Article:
Black & White cars

When my wife and I were driving around in Puerto Rico in early March we noticed that almost all of the cars (like our rental) were white or another light color.

I assume the heat is the reason for all of the white cars.

I learned at Sea World of all places, that while Polar Bears have WHITE fur as a natural protection to hide in their snowy backgrounds, they actually have BLACK skin - the black skin draws in heat from the sun - its how they stay warm. So, white car paint, with black seats, according to Polar Bears, will be hotter inside. Ronnie - get a light colored interior, you will be glad you did!

In addition, a light color cars paint finish may last longer then a dark color car in a hot climate. The hot surface temperature on a dark car can burn off the clear coat.

way back in time when I got busted for speeding and had to attend traffic school, I was told that the most tickets were issued to white cars. Who knows why? but the more glass you have that lets in sun light the hotter the interior of your car will be. That was one, just one mind you, of the failings of the Gremlin.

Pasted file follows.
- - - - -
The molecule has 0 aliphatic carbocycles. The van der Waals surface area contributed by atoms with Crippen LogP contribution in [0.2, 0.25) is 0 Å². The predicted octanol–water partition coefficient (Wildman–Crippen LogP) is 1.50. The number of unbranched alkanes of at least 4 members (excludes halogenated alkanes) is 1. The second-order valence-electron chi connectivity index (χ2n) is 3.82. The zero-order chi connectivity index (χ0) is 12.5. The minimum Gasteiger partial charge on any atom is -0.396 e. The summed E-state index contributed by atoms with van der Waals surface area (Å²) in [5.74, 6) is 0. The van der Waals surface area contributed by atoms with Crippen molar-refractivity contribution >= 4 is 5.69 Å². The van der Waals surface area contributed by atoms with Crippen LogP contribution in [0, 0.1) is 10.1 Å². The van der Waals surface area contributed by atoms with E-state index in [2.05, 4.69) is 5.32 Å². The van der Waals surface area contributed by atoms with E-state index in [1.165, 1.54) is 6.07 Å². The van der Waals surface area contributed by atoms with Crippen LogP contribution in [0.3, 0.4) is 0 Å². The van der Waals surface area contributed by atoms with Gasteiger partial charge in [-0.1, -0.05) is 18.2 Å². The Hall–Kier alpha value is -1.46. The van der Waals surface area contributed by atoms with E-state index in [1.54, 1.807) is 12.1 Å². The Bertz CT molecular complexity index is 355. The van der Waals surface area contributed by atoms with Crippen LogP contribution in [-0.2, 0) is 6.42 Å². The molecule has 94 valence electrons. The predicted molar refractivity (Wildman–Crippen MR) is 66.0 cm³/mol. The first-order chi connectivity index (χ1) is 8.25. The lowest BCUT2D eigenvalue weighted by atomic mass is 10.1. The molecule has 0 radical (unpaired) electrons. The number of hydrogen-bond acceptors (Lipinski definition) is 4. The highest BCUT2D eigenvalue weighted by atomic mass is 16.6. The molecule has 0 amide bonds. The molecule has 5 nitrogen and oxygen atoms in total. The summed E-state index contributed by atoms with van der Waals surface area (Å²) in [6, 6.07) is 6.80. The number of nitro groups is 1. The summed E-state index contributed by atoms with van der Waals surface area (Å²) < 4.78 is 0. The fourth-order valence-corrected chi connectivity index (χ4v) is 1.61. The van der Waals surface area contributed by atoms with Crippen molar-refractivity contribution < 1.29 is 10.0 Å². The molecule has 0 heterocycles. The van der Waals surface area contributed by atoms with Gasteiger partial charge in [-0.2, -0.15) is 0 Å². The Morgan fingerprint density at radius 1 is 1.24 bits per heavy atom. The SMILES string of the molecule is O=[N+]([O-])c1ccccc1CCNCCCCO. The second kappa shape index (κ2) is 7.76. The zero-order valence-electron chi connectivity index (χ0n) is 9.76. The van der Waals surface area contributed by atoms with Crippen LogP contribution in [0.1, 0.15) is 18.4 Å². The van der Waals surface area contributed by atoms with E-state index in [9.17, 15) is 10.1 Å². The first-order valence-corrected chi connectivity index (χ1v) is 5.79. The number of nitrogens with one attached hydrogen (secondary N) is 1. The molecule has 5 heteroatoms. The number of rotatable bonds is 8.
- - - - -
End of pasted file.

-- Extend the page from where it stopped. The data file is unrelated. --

While I’m sure black cars are slightly hotter than white ones (assuming same interior colors), the major source of heat is sun coming in through the windows, not through the paint and all the layers in the roof. That’s why sun shades in the windows make such a difference with parked cars.

They get significantlly hotter. The black absorbs more of the sun’s energy and heats up, radiating some of the heat right through the roof and panels and helping heat the interior via the radiant heat. And the interior color matters too. The amount of the sun’s energy absorbed by black upholstery is greater than the amount absorbed by white upholstery.

The principle is simple. The colors we see are actually the energy frequencies in the visable light spectrun that were reflected rather than absorbed. Frequencies absorbed are stored as heat and radiated. Frequencies reflected are not.

Black is the absence of any energy in the visual spectrum being reflected, the total energy having been absorbed. White is the entire visable spectrum having been reflected rather than absorbed.

Note that white will also warm up, because there are also energy waves outside the visable spectrum that get absorbed. Some energy frequencies go right through the material, for example radio waves.